• Institutional investigators involved in the invention disclosure process should understand that preliminary determinations of inventorship made prior to the preparation of a patent application are tentative and subject to change based on the advice of the patent attorney or agent who prepares the application.

Personal contribution to an invention can be recognized in several ways:

  • By designation as one of the legal inventors in whose names the patent will issue,
  • By participation through sharing in any income from subsequent commercialization of the invention, and
  • By recognition through publications and presentations.

As already explained, the determination of inventorship is carefully defined by the U.S. patent law. Thus, it is not within a university's discretion or authority to determine who shall be named an inventor. On the other hand, the constraints of patent law do not apply to the sharing of financial return from an invention. This provides an alternative mode by which to recognize the contributions of co-inventors and others.

Income from the commercial development of an invention belongs to the owner of the invention and can be used or assigned as the owner determines. At the time the patent application is filed, university inventors are often required by the terms of their employment to assign their entire interest in the invention to the university, which thereby becomes the sole owner. In return for such assignment, university policy often provides that a specified share of any resulting income shall be returned as personal income to the inventors, i.e., the entitlement to share in university invention income is often a vested right of the legal inventors. With the concurrence of the co-inventors, such division may also include shares to meritorious co-workers who did not qualify as legal co-inventors.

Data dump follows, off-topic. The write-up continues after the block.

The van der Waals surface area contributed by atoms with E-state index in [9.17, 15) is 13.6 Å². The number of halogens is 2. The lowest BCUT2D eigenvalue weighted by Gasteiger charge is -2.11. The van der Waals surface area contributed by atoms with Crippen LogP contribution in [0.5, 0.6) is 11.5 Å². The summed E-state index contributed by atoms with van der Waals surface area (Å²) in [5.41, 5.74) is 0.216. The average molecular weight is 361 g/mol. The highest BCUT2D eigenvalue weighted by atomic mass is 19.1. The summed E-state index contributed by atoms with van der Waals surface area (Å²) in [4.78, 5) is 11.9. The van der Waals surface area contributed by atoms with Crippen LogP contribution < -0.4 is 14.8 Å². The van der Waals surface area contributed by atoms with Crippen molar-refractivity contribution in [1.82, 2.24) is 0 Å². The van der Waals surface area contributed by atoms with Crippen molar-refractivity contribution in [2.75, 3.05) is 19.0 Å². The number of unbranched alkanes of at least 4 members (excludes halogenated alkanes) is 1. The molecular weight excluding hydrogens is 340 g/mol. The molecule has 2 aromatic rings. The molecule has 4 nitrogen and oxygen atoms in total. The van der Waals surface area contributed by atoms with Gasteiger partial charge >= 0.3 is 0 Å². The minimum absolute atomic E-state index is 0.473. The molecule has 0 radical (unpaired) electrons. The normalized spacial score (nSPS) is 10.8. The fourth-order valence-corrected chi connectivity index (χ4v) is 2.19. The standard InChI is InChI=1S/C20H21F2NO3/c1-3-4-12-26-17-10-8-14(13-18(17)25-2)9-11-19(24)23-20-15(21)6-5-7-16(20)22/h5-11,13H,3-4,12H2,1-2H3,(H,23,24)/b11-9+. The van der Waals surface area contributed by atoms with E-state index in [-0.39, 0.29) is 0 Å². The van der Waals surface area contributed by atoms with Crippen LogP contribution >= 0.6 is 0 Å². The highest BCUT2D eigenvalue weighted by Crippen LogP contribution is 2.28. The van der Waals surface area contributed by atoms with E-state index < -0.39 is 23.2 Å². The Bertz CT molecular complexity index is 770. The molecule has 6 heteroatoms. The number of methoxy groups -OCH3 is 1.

Passages enclosed in quotations are excerpts from court decisions involving inventorship questions. References to specific cases will be provided upon request.

This Invention Tip was adapted from material used by the University of Illinois, Research Administration, Office of the Vice Chancellor for Research. Dillon Mapother, Ph.D., Associate Vice Chancellor for Research, initiated the preparation of this statement about inventorship determination.